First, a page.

Communication With Wild Animals

I just returned (2015 actually) from 2 weeks in Singapore and Australia. I wanted to share a couple of animal communication ideas.

Intention and practice

Intention and continuing practice with lots of love and gratitude really pays off.

I had a great time in Australia practicing my communication skills with the wild animals. Here are some ideas.

Practice ideas

Remember, since this is practice, there is no way to do it wrong. Just try it.

  • Look for wild animals and say hello, either in your mind or out loud. Can you catch their eye? (I practice bird calls just for fun.)
  • Tell them you wish them well and you hope their day is good.
  • Practice sending them love and gratitude for their existence. This is also extremely good for your own animals, of course.
  • To practice your intuition skills, intend that the first animal you see each day has a message for you. Note it and then look up its meaning. Ted Andrews’ Animal Speak and Nature Speak are both excellent sources of information.

Australia

 

Kangaroo in the Bathroom

 My most amazing encounter was with a wild kangaroo. I was at a resort pool and went into the women’s bathroom.

I encountered a large (my size) kangaroo with a roll of toilet paper in his mouth and about 8 feet of unrolled paper flowing out of his mouth! He looks at me and I heard the equivalent of “Oh, sh**, busted!”

It was a bit comical, however, I thought it might not be a good idea to laugh at him.

I’ll do my business, you do yours

So I told him I was just going to walk around him and go to the end stall and he could do whatever he thought was appropriate.

From the yells of a little boy, he had moved into the men’s bathroom. But he left after the boy ran out yelling for his mom.

 


Practice regularly on your animals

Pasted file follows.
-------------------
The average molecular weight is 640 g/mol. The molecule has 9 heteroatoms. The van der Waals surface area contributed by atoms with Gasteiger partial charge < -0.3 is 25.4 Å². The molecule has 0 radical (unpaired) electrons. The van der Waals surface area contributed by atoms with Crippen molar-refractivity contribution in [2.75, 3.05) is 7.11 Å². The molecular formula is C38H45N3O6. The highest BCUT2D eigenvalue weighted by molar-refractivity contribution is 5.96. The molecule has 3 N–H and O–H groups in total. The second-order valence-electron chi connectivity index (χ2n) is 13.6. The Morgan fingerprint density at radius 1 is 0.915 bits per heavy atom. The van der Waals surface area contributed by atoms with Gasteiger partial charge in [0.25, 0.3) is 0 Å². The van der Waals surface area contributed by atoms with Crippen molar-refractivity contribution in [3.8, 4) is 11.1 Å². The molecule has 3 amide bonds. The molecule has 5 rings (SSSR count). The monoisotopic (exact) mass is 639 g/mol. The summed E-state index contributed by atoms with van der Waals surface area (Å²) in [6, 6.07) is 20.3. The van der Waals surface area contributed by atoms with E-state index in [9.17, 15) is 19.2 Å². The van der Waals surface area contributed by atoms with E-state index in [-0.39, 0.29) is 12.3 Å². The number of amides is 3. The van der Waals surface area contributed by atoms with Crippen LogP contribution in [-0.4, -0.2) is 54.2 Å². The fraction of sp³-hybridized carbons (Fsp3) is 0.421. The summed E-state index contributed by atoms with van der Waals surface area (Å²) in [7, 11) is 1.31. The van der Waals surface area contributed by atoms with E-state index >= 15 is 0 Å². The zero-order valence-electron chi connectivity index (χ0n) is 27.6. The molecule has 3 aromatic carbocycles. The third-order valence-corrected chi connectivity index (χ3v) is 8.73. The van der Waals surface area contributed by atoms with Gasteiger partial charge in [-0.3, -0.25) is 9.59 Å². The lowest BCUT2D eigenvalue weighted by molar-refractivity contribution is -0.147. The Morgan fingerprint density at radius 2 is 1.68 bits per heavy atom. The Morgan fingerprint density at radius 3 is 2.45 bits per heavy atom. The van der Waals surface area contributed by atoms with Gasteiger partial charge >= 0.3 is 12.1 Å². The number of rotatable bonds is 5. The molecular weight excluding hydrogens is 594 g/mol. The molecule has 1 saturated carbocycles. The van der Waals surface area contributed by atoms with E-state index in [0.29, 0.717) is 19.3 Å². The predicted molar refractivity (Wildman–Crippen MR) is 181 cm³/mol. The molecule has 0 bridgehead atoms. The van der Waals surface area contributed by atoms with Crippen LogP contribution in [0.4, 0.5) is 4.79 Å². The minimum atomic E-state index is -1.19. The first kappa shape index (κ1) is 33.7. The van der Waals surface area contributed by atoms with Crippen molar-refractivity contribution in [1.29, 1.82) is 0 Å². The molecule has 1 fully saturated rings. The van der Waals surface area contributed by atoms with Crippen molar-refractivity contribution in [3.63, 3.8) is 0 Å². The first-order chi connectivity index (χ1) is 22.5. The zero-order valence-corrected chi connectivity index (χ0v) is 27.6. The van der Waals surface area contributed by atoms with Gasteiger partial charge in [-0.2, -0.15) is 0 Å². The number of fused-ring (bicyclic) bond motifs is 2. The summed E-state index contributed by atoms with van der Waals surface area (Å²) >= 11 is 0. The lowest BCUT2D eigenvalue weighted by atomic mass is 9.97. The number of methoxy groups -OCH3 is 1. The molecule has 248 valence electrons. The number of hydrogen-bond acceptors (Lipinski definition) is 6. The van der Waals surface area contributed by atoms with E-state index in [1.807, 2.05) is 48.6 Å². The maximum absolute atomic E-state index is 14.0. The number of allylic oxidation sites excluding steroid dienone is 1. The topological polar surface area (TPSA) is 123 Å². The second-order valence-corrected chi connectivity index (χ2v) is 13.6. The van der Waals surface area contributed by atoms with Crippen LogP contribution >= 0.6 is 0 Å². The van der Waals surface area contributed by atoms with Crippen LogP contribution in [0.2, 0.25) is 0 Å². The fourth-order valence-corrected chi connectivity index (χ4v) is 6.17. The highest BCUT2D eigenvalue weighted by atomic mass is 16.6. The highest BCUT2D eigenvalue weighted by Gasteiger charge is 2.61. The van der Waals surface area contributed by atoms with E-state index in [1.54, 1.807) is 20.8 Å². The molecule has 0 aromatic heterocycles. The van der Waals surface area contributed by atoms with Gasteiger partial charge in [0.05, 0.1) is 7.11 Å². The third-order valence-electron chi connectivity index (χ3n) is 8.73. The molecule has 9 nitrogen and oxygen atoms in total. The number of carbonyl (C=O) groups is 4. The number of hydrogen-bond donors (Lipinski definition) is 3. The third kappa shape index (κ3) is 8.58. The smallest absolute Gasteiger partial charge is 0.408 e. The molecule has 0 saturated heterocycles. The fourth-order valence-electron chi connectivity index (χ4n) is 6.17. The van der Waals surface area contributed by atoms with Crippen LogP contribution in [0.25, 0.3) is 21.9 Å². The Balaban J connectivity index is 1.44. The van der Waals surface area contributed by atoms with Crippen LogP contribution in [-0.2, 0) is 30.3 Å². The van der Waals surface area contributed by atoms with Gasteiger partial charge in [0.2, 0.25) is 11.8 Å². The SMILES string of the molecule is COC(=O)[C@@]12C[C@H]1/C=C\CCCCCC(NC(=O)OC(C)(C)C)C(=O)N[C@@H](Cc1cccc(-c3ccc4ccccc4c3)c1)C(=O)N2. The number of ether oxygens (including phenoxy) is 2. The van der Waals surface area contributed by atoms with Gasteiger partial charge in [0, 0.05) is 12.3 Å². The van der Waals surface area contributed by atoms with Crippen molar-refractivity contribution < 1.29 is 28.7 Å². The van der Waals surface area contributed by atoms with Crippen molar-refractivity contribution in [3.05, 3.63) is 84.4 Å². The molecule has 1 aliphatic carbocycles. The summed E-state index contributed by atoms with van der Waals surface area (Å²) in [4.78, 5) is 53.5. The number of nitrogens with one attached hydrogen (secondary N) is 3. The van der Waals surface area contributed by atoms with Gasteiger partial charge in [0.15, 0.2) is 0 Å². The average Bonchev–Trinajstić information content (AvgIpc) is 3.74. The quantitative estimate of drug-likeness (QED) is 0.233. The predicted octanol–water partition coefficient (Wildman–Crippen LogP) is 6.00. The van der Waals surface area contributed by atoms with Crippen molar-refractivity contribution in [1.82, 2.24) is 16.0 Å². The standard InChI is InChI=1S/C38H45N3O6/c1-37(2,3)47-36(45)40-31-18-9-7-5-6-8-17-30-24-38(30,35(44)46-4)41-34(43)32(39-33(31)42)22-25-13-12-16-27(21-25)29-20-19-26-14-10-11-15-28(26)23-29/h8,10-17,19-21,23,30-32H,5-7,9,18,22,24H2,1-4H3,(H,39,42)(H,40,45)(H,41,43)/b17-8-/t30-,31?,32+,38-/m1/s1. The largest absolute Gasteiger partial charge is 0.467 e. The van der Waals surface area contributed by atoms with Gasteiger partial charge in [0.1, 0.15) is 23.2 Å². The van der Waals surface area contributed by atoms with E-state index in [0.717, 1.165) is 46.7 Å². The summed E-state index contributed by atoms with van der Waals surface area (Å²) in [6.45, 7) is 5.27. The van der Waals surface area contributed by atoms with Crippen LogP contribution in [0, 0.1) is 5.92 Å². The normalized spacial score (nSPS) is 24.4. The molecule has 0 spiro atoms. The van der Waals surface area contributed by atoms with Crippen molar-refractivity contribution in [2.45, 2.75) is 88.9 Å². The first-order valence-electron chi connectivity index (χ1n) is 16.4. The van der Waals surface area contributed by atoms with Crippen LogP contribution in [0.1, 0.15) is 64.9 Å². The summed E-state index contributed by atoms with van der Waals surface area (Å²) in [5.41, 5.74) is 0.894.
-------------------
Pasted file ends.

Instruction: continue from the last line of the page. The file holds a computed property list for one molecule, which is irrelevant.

Our animals study us and want to communicate with us.

Use this to your advantage.

Set your intention to communicate silently with your animals during the day.

 In your mind, say something you’d like them to do or tell them something you’d like them to know. Or ask them a question and wait for the first thing that pops into your head – that’s the one to listen to!

If you keep it up, you’ll find that they seem to hear you.

My cats, Brick and Mac, are very good at hearing me silently call them when I am wondering what they are up to. It might take a while, but they do show up more often than not.

Stella Dog 

 

 Stella the natural animal communicator

I believe that Stella now understands most of what’s being said by family members.

She was once standing quietly by my side as I was telling someone how she greets people by picking up a leaf or stick and gives it to them as a gift of friendship. She figured this out on her own.

As I finished, she started looking around and found a leaf to give to this person, all without my speaking directly to her!

Want help communicating with your animal?

Work with Maribeth!

 

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